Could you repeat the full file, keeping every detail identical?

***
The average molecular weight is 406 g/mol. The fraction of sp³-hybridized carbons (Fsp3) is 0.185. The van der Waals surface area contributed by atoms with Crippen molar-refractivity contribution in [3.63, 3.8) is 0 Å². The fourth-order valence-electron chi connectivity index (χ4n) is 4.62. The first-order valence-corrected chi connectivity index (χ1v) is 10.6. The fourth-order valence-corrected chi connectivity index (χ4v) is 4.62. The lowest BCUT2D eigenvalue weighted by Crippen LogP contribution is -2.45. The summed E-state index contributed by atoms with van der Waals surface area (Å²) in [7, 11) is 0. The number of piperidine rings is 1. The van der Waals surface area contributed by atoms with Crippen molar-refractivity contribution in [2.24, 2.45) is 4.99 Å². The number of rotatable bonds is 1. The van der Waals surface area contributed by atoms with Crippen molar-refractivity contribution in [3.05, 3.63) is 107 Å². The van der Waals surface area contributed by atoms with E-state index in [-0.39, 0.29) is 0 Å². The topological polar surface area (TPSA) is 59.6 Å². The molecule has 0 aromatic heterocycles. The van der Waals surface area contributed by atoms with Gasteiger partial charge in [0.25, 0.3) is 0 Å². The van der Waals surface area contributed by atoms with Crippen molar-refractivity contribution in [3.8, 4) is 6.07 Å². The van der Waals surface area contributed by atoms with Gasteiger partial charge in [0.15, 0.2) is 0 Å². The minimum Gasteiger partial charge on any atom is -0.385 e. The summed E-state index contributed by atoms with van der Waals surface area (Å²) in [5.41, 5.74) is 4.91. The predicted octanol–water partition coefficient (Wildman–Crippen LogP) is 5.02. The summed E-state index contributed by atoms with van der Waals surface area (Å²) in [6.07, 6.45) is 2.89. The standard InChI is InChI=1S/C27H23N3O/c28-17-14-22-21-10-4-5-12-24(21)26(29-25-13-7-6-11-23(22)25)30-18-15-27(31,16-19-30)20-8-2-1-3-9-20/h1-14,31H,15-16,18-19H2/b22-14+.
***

The average molecular weight is 406 g/mol. The fraction of sp³-hybridized carbons (Fsp3) is 0.185. The van der Waals surface area contributed by atoms with Crippen molar-refractivity contribution in [3.63, 3.8) is 0 Å². The fourth-order valence-electron chi connectivity index (χ4n) is 4.62. The first-order valence-corrected chi connectivity index (χ1v) is 10.6. The fourth-order valence-corrected chi connectivity index (χ4v) is 4.62. The lowest BCUT2D eigenvalue weighted by Crippen LogP contribution is -2.45. The summed E-state index contributed by atoms with van der Waals surface area (Å²) in [7, 11) is 0. The number of piperidine rings is 1. The van der Waals surface area contributed by atoms with Crippen molar-refractivity contribution in [2.24, 2.45) is 4.99 Å². The number of rotatable bonds is 1. The van der Waals surface area contributed by atoms with Crippen molar-refractivity contribution in [3.05, 3.63) is 107 Å². The van der Waals surface area contributed by atoms with E-state index in [-0.39, 0.29) is 0 Å². The topological polar surface area (TPSA) is 59.6 Å². The molecule has 0 aromatic heterocycles. The van der Waals surface area contributed by atoms with Gasteiger partial charge in [0.25, 0.3) is 0 Å². The van der Waals surface area contributed by atoms with Crippen molar-refractivity contribution in [3.8, 4) is 6.07 Å². The van der Waals surface area contributed by atoms with Gasteiger partial charge in [0.15, 0.2) is 0 Å². The minimum Gasteiger partial charge on any atom is -0.385 e. The summed E-state index contributed by atoms with van der Waals surface area (Å²) in [5.41, 5.74) is 4.91. The predicted octanol–water partition coefficient (Wildman–Crippen LogP) is 5.02. The summed E-state index contributed by atoms with van der Waals surface area (Å²) in [6.07, 6.45) is 2.89. The standard InChI is InChI=1S/C27H23N3O/c28-17-14-22-21-10-4-5-12-24(21)26(29-25-13-7-6-11-23(22)25)30-18-15-27(31,16-19-30)20-8-2-1-3-9-20/h1-14,31H,15-16,18-19H2/b22-14+.